Is your Website Secure for Visitors?
If not, it’s time to think about security.
A long simmering issue online, security for websites, is now completely front burner. Why? The major browsers (Chrome and Firefox, which together have about 2/3 market share [source: https://www.netmarketshare.com
“Secure” web browsing occurs where a website address starts with HTTPS:// rather than HTTP:// (e.g., https://goatcloud.com). That extra “S”, provided it’s implemented correctly, stands for a secure browsing environment.
In the case of Chrome, if a web page is attempting to collect login or credit card information, but is not an HTTPS page, the browser itself provides a “Not secure” alert. Firefox shows a padlock with a red bar through it. See image below.
In contrast, a secure site gets an obvious green (Chrome, Firefox) or white (Microsoft Edge, Apple Safari) padlock icon and (Chrome, Firefox) and in Chrome and Firefox, a “Secure” indication from the browser. See Chrome example below.
Google has reportedly indicated that Chrome will, in the future, indicate the “Not secure” message for any page that is not secured via HTTPS. See https://www.wordfence.com/
What does this mean for website owners? Well, we think it means that in a heavy-handed way you are being forced in the short term to make your entire website secure.
Think of it this way. If a visitor comes to your site and immediately finds a message from their browser that your site is “Not Secure,” will the visitor stick around? When they leave, will they come back? Will they think you’re trying something underhanded? What if your competitor has a secure site? To which site is the visitor likely to return — the secure one or the one their browser says is “Not Secure”? (And also, will a search engine even show your website if it’s not secure?)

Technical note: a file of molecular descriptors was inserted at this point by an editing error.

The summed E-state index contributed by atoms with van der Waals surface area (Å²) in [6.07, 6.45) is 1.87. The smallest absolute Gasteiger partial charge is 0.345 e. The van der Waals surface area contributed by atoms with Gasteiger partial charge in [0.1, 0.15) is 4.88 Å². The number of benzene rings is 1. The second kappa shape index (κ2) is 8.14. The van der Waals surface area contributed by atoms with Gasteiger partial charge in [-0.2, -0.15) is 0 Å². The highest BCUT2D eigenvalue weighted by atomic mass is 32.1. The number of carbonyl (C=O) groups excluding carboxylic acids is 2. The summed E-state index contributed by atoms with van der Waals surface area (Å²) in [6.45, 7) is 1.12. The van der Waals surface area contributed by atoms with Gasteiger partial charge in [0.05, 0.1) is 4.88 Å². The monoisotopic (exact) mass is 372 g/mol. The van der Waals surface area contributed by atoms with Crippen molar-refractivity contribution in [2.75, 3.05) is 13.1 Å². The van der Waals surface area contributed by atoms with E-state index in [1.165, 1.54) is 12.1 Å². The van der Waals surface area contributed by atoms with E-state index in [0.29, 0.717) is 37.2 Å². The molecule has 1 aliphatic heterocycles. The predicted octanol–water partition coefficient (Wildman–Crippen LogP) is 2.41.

The good news is that making a website secure is neither terribly hard to do nor terribly expensive. Which is not to say there is no cost. A security “certificate”, if purchased, can cost less than $100 per year, and a host usually charges a one time fee to install it. And, there are lower cost options available still. (And on the plus side as well, all other factors being equal, HTTPS sites get better results on search engines than HTTP sites.)
We have deployed with success secure websites using *free* services from Cloudflare (cloudflare.com). Cloudflare at root is a content delivery network or CDN. CDNs exist to help speed up websites. They also do a fine job preventing and mitigating attacks against websites. Cloudflare currently has decent free plans for small-website owners. It’s not completely free to set up security of course, as it takes a bit of your time or a vendor’s time to set the services up (and time is money!). Still, it’s not unreasonable.
In addition, some website hosting companies permit the installation of free security certificates from Let’s Encrypt (letsencrypt.org). So it may just be a one-time fee from the host to install the certificate. GoatCloud, unfortunately, cannot currently offer Let’s Encrypt, as our underlying hosting provider does not permit installation of Let’s Encrypt security certificates. For most sites hosted by GoatCloud, however, we can create your own free Cloudflare account for you and install a Cloudflare certificate on the site for a one-time charge. It may be possible to do so on other hosts also.